Poco M3 Pro in for review


With over 3 million units shipped, the Poco M3 is clearly a success. Now before us stands the Poco M3 Pro and it wants to convince us that we need more speed in our lives and that the €30 premium is worth it.

The vanilla M3 was equipped with a lovely display for the price segment, the Pro model adds 90Hz refresh rate to the mix. This new panel seems brighter too, so this could be one of the better parts of the phone.


A 6.5
Punch hole instead of a notch

A 6.5″ IPS LCD with 90 Hz refresh rate and Gorilla Glass 3 • Punch hole instead of a notch

The battery life on the vanilla model was stellar, our only complaint was that with charging limited to 18W it took three full hours for a 100% charge. The monkey paw has answered our wish – the Pro model will charge faster, but only because battery capacity dropped from 6,000 mAh to 5,000 mAh (charging is still limited to 18W). At least you get a charger in the box, a 22.5W one at that.

And it is still a pretty large battery, so it should take a long while to drain, though there are a couple of things to consider. First, the 90Hz display will draw more power. Second, the chipset is fabbed on a more recent node and should be more power efficient.


The M3 Pro is still capped at 18W charging
Card tray for 2 SIMs and 1 microSD

The M3 Pro is still capped at 18W charging • Card tray for 2 SIMs and 1 microSD

The Dimensity 700 is a 7nm chip, compared to the older 11 nm Snapdragon 662 inside the vanilla phone. We’ve already benchmarked the Dimensity (it is at the heart of the Realme 8 5G), so we know it has a much higher single-core CPU performance and the GPU compute power is practically doubled.

Not bad for €30 more, even if you don’t have access to a 5G network. Many already do, but the appeal of the fast, low-latency connection is parred down if you don’t do a lot of gaming or stream high quality video. And those are better experienced on a more premium device.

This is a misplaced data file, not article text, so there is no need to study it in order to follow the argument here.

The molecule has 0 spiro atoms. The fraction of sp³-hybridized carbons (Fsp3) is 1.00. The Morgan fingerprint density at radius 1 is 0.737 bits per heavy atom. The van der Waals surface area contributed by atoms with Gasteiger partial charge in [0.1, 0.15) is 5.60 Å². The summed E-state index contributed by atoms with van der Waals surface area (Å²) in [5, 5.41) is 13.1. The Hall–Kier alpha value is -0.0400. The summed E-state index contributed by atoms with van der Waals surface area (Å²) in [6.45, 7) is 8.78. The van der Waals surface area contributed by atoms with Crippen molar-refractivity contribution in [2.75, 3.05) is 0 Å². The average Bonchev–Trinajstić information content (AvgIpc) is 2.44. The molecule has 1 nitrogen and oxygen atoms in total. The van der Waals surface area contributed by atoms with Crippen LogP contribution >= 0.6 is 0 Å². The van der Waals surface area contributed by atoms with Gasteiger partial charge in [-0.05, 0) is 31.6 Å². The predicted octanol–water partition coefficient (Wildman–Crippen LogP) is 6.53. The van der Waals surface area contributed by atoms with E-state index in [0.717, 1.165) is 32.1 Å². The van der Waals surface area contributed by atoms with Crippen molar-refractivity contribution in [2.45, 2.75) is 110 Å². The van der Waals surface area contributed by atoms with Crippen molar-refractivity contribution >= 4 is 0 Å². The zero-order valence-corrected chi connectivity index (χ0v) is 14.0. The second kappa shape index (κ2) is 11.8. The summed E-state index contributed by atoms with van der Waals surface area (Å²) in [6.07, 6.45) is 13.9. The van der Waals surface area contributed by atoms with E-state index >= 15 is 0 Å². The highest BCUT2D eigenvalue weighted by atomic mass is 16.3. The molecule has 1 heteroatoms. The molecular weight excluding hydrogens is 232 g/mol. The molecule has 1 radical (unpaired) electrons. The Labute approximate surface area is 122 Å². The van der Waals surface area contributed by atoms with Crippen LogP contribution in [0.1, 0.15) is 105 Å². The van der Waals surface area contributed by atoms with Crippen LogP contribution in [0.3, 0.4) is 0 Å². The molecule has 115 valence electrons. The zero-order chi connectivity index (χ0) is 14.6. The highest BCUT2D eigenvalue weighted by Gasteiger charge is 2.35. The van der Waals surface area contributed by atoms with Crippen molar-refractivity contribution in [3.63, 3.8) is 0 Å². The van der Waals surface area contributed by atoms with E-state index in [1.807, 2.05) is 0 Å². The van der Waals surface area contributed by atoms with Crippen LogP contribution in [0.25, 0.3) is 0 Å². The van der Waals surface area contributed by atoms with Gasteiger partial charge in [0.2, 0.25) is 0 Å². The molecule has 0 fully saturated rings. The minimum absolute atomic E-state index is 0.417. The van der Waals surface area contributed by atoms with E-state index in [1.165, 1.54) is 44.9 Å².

USB-C (2.0)
3.5 mm headphone jack and IR blaster

USB-C (2.0) • 3.5 mm headphone jack and IR blaster

The budget that went into the 5G modem could have bought an extra camera – the M3 Pro would have benefited from an ultrawide module. The main camera was pretty good, though getting capped 1080p 30 fps video was limiting. You’d think that the faster chipset would raise that to 4K, but no.


48 MP main camera (limited to 1080p @ 30 fps video), plus a macro cam and depth sensor
48 MP main camera (limited to 1080p @ 30 fps video), plus a macro cam and depth sensor

48 MP main camera (limited to 1080p @ 30 fps video), plus a macro cam and depth sensor

By the way, the Poco M3 Pro is based on the Redmi Note 10 5G. And when we say “based on”, we mean the two are almost exactly the same. The back is different, of course, and the card tray has a dedicated spot for a microSD (the Redmi has a hybrid slot). The price is different too – the Redmi-branded model sells for €230 with the same memory configuration, compared to €200 for the Poco model.

We have completed our review of the Redmi Note 10 5G and now we’re starting on the Poco M3 Pro one. We don’t expect them to be substantially different, but something might surprise us.



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